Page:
The British Museum

by CameronM Wed, September 10 2003 07:33

Sick of job searching and excited by what classmates had raved about as the next best thing to Cairo or Rome, I headed to the British Museum. After shelling out 2 quid for a colour version of a map I later found out was available in black & white for free, I walked from the dark entry into a sea of light, with clean modern lines and a brightness that really takes you breath away.

Further investigation revealed that the recent addition of the opaque roof had opened up an area previously restricted from public use and made an awesome space where the modern facilities such as toilets, cafe shops and the like could be catered for, while enhancing the old circular reading room building. Inside the domed reading room were countless books where scholars and revolutionaries alike had researched plotted and read.

the domed reading of the British Museam where countless revolutionaries alike had researched plotted and read

The recent opaque roof had unlocked more public space

After enjoying the Great Court I headed for the Greek and Roman exhibits where I quickly discovered I preferred architecture and ruins more than isolated artefacts totally devoid of context. After forcing myself to view the contents of several of the enclosed glass cases and read the accompanying artefact notes, I found myself quickly moving through the next rooms looking for something 'really interesting'. Perhaps unlike my learned classmates (University of Queensland - Ancient History), these lonely artefacts simply didn't hold any meaning to me. Perhaps I should have been taking a greater interest in those 'Coins and Papyrus' classes. I couldn't put my finger on it, but something just didn't work for me. Maybe I'm used to the multi-media Discovery Channel documentaries that tie the artefacts in with the location and the archaelogical digs.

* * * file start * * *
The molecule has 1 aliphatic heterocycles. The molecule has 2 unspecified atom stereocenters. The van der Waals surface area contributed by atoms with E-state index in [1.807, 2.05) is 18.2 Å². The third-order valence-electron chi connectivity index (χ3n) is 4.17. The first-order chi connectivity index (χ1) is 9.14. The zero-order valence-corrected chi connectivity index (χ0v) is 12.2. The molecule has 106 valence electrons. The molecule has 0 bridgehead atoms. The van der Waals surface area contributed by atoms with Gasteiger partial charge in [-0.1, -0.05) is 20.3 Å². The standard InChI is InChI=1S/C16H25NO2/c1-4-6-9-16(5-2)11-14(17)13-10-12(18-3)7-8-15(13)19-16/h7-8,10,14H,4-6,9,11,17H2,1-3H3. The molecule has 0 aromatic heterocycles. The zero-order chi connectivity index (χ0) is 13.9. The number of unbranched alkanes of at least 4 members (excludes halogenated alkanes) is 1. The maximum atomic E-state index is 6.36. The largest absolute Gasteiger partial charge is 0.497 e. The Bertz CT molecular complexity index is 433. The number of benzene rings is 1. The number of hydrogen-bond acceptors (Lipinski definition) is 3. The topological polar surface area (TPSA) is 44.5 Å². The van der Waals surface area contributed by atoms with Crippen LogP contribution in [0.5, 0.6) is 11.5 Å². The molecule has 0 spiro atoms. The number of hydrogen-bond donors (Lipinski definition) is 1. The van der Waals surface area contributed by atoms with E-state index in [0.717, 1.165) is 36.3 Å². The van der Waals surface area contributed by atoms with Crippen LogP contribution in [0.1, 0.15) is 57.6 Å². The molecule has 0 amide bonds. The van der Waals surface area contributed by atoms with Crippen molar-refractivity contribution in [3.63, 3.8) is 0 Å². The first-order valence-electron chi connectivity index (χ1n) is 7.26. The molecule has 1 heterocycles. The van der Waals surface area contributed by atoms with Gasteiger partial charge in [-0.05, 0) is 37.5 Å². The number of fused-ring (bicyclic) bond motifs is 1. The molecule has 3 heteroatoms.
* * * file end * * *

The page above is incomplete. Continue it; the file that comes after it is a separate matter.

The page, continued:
I soon found myself on a rapid journey around the world, passing by the Ancient Near East and straight onto Egypt and some 'gooey mummies'. Several of the poor buggers had been unearthed and were now on display for all to see. I don't think this is what the Egyptians had in mind when they prepared people for the after-life. I for one would have avoided being so well preserved if it meant every person on the planet could come and stare at my shrivelled and contorted features. Even so I still thought it OK to take a photo (or 2) - you know "do as I say not as I do".

gooey mummies for all to see

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UK